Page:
Enter stage right the venerable Nayland smith himself, chasing this fiend from the orient. It would be generous to say that he is the very embodiment of crumbling empire. To modern eyes and ears he comes across as little more than a swaggering colonialist stooge whose tawdry and mean spirited observations about the dangers of the" yellow peril" and other ethnic visitors to the shores of Albion make him sound like a bit of a  John Bull when he is actually a more layered character than that. I suppose you have to allow for the ignorance of the age and look with kinder eyes than that. (Not forgive, just understand and be glad it is over.Well, it should be.) and enjoy the rip roaring boys own quality of the writing and the home grown swarthy exuberance of Sax Rohmer. A one man tsunami of exotic adventures on the fog soaked cobbles of old London Town there is a lot to enjoy.One can only hope that in time he also saw the mind boggling scarlet inking that passed for racial understanding and appreciation of ethnic diversity within his stories as  the Stereotype Sax Rohmer helped create was reinforced by the success of the stories in this book. The stories had previously appeared elsewhere but were collected in this incredibly successful first volume. Their influence has bled down through the culture over the decades since the stories saw print coloring everything from pulp serials to other iconic dramas such as the adventures of the good doctor. Who could ever forget the absolute classic Talons Of Weng Chiang, a veritable tick-box of ripperesque phantasmagoria..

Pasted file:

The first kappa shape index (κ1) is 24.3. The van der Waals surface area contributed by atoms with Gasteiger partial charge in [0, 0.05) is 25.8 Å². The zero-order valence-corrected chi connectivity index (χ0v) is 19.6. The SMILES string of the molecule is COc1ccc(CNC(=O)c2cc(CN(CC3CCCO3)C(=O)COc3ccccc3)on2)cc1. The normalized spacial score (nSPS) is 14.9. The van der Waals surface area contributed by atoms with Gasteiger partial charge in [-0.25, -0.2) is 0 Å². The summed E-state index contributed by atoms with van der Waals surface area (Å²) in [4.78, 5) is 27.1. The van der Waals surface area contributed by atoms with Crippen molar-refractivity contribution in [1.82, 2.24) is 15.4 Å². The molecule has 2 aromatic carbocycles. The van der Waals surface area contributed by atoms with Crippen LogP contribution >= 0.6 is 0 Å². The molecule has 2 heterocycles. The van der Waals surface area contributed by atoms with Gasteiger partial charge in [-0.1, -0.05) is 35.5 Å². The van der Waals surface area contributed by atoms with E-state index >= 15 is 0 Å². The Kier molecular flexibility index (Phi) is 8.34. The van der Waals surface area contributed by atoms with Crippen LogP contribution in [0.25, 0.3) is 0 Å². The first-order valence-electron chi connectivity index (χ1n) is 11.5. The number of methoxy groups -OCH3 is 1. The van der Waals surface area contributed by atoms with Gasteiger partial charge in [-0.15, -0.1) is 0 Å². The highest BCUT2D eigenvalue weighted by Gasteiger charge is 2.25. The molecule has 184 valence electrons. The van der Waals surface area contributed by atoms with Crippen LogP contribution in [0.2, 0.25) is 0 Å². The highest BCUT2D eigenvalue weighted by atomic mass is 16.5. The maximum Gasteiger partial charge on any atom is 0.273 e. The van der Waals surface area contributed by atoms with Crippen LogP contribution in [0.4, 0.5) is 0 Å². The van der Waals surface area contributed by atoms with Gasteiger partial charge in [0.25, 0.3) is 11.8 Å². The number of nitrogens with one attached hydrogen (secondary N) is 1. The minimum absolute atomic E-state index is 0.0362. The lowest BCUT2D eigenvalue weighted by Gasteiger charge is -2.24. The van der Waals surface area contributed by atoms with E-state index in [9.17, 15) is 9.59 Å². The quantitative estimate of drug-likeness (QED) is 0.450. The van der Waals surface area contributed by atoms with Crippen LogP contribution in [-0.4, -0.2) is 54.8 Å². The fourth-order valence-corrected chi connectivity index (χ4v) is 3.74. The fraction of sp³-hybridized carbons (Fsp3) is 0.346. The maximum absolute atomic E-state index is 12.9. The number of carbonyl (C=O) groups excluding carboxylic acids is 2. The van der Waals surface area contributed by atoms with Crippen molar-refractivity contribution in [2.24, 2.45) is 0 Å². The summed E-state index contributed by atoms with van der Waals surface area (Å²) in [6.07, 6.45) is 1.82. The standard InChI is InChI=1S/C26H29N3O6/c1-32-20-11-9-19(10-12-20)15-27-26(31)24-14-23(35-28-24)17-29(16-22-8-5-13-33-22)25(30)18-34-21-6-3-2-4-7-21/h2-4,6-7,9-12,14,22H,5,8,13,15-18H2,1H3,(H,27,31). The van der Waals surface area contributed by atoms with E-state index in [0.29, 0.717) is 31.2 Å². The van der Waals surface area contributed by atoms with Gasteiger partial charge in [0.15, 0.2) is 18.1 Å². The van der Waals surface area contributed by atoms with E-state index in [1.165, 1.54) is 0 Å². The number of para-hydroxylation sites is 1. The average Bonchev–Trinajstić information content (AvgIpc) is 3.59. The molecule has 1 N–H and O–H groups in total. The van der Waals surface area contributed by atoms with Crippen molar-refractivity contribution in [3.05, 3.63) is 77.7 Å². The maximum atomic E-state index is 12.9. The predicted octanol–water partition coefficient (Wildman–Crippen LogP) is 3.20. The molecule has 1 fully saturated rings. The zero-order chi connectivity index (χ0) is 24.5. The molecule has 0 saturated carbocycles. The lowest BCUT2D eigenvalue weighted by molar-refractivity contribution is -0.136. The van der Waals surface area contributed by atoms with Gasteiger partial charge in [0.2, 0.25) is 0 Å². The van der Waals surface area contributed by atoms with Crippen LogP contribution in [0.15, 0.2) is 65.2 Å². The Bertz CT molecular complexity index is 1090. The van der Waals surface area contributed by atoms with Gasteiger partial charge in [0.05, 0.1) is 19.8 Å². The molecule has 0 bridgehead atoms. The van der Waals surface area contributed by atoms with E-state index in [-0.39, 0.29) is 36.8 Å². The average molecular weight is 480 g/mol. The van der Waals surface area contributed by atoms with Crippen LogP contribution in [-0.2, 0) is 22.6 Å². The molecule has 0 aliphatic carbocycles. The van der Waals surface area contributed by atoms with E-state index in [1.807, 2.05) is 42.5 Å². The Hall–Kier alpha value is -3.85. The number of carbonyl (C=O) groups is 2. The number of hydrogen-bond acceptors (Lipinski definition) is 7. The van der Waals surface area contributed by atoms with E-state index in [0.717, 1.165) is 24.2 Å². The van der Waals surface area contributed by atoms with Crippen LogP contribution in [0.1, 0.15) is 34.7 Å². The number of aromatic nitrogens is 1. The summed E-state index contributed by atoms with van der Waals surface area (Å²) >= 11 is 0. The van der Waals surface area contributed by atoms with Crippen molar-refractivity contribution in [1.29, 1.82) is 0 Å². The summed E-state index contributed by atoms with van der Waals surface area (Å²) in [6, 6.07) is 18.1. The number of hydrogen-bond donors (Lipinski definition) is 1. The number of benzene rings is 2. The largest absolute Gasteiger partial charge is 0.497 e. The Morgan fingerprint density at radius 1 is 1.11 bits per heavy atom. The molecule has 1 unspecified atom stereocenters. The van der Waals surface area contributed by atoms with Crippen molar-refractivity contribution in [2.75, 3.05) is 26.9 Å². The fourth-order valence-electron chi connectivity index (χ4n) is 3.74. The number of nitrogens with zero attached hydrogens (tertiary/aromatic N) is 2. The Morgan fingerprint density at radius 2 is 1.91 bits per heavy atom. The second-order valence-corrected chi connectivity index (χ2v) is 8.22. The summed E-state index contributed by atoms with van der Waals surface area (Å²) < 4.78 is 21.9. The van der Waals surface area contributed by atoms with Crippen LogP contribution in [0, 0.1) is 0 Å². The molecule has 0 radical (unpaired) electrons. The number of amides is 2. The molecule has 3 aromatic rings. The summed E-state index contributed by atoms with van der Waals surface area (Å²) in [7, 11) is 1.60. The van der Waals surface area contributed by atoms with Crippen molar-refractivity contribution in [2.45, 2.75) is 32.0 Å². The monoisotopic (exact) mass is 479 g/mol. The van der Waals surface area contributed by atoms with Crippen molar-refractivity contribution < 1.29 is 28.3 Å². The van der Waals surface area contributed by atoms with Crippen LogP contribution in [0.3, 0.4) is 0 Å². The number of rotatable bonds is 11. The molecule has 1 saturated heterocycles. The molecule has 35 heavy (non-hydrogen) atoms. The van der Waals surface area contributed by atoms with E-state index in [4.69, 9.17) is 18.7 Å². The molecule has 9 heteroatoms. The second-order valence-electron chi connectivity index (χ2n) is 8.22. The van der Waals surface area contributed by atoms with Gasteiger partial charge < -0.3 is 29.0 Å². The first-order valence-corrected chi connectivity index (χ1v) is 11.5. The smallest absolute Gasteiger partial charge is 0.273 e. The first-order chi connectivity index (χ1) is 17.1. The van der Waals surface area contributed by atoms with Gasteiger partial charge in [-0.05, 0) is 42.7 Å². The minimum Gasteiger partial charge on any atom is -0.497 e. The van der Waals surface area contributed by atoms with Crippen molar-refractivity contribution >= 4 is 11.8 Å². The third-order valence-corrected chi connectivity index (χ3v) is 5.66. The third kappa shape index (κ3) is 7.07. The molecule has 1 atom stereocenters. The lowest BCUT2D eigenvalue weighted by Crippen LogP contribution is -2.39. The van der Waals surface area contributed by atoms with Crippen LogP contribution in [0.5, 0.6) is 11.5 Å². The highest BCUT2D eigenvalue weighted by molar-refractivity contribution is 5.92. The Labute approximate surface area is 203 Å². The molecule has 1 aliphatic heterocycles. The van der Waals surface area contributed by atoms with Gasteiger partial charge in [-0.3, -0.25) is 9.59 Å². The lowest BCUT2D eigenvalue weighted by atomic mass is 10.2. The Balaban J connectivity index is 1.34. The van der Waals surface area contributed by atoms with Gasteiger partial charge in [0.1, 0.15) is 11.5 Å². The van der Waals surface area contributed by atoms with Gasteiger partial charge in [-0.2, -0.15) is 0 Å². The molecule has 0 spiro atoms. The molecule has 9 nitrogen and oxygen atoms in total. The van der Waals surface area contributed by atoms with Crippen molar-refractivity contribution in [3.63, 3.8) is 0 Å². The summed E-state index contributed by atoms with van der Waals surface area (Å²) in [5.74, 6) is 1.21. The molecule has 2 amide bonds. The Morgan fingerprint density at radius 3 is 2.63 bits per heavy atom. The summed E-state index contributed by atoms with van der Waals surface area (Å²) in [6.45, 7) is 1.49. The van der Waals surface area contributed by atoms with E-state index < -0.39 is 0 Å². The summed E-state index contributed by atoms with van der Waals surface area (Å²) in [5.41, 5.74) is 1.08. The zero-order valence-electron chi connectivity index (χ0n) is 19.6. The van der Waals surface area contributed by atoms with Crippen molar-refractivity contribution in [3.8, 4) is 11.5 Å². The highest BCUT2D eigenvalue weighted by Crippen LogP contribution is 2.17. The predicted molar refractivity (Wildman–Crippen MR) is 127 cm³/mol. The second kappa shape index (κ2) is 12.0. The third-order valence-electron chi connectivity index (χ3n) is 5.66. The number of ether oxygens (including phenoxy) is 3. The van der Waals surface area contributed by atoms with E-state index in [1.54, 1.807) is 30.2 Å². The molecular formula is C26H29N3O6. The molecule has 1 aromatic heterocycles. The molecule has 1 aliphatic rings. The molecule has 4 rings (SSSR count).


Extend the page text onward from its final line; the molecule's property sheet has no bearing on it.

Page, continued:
You have heard Nayland Smith's words with regard to Doctor Fu Manchu now here are the Devil Doctor's words about himself; "Out of Fire I Came-The Smoldering Fire Of A Thing One Day To Be a Consuming Flame. Into Fire I Go.Seek Not My Ashes, I Am The Lord Of The Fires..."
                Blimey. Would not want to bump into him in a dark foggy alley in 1922  Limehouse ,as it were.

4.50 From Paddington.

Here is a Christie I was so looking forward to picking up and reading. Not least because it formed the basis of the first Margaret Rutherford Ms Marple Murder She Said. I have been hooked on the idea of catching up with this novel and reading it ever since I was first captured by the opening credits of that movie with Ms Marple making her way through that nineteen sixties railway station in all its Victorian grandeur. the tinkling keys of that fantastic theme as she makes her way onto the train where she will witness murder. Two trains pass each other and Ms Marple as witness sees the murderer dispatch his helpless victim by strangling her. A vicious and completely personal form of murder, one that requires a particularly wicked streak, doing the terrible deed with ones own bare hands. the movie departs from the book in this concern and is just one of the many script differences between the book and the film. Not just in terms of action but tone also.